Anyway, we agreed that, since I was going to be the most central one, that I would come to Valdis every two months or so and be the clearing house for letters — everything sent to me, I would copy and send to everyone else. And we’d use a secret code, too. Some of us would be going to places where being of Anshen could be an instant death sentence, and others to places where being a nice, healthy young thing would mean a free ticket on a ship to Albetire and a guided tour of the slave markets in the South. And of course, then I had to design the cypher. Why is it that nine semti out of ten think maths doesn’t count? It is fascinating.
Maile has gone. She was the first to leave, I’ll be the third, after Rath. So as to deceive people about my destination, not that I suspect there to be spies in this town, Turenay, at least not until the nobility arrive for their season of snobbery and robbery, but I will follow in her foot steps. Veray first, which is, naturally, on my way to my mother. Whom everyone, even people in school, expect will scold me for having been sent down without having finished. None of our little group has finished school… Not officially, not publicly.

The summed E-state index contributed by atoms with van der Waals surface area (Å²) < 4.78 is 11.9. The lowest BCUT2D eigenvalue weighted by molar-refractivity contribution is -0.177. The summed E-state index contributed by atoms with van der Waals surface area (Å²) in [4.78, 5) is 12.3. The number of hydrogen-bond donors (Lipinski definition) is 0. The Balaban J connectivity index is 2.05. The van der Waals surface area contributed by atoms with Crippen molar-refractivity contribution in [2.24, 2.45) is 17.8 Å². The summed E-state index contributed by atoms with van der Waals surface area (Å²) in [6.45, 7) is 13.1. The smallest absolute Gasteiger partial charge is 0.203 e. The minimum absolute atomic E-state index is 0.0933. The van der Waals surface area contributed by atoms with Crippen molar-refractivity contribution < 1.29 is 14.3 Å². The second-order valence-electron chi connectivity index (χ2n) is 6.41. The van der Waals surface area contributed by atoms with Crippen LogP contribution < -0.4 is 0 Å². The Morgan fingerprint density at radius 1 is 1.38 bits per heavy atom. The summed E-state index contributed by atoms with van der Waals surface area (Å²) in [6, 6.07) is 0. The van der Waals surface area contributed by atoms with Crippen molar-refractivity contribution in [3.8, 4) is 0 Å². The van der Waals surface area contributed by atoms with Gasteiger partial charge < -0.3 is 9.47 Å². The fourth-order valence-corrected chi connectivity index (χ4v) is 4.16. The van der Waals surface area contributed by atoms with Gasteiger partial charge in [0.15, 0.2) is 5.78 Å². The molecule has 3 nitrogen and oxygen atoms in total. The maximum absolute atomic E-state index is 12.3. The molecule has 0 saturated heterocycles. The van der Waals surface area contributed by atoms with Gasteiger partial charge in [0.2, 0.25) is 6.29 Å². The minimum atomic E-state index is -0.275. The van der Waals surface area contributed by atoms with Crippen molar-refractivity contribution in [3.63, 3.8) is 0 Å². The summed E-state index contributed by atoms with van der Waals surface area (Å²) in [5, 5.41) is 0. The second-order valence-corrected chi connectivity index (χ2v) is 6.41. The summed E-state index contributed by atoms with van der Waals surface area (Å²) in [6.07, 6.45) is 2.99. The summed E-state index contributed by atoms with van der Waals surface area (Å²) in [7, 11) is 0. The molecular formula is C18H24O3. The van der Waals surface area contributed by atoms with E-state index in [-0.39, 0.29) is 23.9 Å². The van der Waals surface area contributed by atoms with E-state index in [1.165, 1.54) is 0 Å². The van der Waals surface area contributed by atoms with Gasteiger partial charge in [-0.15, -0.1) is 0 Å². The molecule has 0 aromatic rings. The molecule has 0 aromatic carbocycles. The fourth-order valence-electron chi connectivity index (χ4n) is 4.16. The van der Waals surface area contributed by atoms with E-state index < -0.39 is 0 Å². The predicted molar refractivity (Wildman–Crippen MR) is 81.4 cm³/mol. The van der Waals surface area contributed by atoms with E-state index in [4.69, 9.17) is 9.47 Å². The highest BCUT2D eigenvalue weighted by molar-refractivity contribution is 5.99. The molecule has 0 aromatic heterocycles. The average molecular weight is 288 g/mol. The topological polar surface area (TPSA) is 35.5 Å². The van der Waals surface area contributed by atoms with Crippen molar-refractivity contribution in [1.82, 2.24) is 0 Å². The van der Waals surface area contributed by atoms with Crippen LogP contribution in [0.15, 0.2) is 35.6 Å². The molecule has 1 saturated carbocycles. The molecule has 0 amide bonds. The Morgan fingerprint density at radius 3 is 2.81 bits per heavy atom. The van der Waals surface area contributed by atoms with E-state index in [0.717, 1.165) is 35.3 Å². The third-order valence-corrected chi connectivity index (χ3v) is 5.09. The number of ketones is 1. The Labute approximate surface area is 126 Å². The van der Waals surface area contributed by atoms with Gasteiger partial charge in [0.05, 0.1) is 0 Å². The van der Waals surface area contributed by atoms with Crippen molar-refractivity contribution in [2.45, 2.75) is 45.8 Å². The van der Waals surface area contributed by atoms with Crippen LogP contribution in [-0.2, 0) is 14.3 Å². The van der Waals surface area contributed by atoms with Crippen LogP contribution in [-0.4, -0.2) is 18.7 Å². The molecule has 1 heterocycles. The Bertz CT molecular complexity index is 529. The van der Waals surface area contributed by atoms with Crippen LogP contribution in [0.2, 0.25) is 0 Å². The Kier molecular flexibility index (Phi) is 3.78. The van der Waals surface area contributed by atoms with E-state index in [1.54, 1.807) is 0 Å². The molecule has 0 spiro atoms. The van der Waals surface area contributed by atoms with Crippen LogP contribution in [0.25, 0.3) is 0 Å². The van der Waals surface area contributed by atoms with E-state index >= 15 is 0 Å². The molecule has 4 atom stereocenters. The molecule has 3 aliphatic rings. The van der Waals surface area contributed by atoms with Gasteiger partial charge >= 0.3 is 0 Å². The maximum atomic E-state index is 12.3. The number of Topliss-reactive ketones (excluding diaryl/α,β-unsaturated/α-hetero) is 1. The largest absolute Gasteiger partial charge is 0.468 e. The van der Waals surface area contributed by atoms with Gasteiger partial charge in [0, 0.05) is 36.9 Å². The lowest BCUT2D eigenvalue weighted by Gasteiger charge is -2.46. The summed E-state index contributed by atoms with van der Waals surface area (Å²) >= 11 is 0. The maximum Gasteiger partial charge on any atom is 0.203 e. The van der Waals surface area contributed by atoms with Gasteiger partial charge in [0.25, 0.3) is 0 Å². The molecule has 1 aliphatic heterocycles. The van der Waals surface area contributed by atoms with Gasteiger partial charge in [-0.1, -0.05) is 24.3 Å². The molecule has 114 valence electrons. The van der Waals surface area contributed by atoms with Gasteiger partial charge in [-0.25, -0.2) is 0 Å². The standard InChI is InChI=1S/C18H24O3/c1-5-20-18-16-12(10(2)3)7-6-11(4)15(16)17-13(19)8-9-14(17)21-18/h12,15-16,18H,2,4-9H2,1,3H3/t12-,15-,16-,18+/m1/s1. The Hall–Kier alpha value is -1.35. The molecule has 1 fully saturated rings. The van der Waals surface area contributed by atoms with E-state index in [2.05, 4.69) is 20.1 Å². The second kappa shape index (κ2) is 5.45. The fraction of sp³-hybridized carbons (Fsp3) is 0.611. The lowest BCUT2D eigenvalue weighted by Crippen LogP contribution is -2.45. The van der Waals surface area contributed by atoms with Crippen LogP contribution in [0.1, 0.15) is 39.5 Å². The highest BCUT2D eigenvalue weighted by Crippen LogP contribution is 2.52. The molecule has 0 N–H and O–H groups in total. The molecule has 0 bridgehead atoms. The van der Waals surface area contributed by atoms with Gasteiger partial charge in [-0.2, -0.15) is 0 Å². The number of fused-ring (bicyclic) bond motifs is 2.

My Mother, and my Grandmother, are Priestesses of Naigha. Once you know that, you should know everything. Yes, I don’t know who my dad or my granddad are — or even whether they are alive! Mother and Grandmother would never tell, it’s not done. Yes, I knew a lot already about setting broken bones, preparing herbal infusions, salves, poultices, pastilles and lotions before I came to school. (I probably was a better doctor at ten than some of the quacks you find in Valdis at sixty.). Yes, I could read when I was two, and yes, there three books in our Temple, until my Grandmother left for Tal-Vauryn — then there were two, my Mother’s and the Book of Halla’s Left Hand, which was used for teaching the village children. And yes, I have been beaten with a willow-twig switch for reading two of the books. Yes, my Grandmother’s and my Mother’s. And, yes, the village children used to beat me and drive me back to the Temple when I wanted to join them for the Feast of Timoine’s Procession. I belonged to Naigha, to Death and sickness, and the scary women who took their grandparents and parents, not to Timoine.